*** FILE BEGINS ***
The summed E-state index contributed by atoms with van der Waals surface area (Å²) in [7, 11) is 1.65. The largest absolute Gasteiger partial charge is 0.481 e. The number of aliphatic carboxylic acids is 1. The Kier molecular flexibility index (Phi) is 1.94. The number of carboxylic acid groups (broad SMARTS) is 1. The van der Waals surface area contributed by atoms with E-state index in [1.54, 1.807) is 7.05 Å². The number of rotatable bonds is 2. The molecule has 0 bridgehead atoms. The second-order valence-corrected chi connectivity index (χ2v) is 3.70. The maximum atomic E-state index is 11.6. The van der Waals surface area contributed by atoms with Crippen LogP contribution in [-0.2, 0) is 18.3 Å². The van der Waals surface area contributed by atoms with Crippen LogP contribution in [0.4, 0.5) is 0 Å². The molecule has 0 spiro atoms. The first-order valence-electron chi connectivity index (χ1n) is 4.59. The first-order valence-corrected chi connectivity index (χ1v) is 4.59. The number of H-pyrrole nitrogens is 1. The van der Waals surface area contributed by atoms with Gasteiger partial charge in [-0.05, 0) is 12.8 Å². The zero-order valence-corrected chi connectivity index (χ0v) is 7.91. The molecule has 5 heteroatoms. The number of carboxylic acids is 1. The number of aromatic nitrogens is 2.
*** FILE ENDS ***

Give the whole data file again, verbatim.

The summed E-state index contributed by atoms with van der Waals surface area (Å²) in [7, 11) is 1.65. The largest absolute Gasteiger partial charge is 0.481 e. The number of aliphatic carboxylic acids is 1. The Kier molecular flexibility index (Phi) is 1.94. The number of carboxylic acid groups (broad SMARTS) is 1. The van der Waals surface area contributed by atoms with E-state index in [1.54, 1.807) is 7.05 Å². The number of rotatable bonds is 2. The molecule has 0 bridgehead atoms. The second-order valence-corrected chi connectivity index (χ2v) is 3.70. The maximum atomic E-state index is 11.6. The van der Waals surface area contributed by atoms with Crippen LogP contribution in [-0.2, 0) is 18.3 Å². The van der Waals surface area contributed by atoms with Crippen LogP contribution in [0.4, 0.5) is 0 Å². The molecule has 0 spiro atoms. The first-order valence-electron chi connectivity index (χ1n) is 4.59. The first-order valence-corrected chi connectivity index (χ1v) is 4.59. The number of H-pyrrole nitrogens is 1. The van der Waals surface area contributed by atoms with Gasteiger partial charge in [-0.05, 0) is 12.8 Å². The zero-order valence-corrected chi connectivity index (χ0v) is 7.91. The molecule has 5 heteroatoms. The number of carboxylic acids is 1. The number of aromatic nitrogens is 2.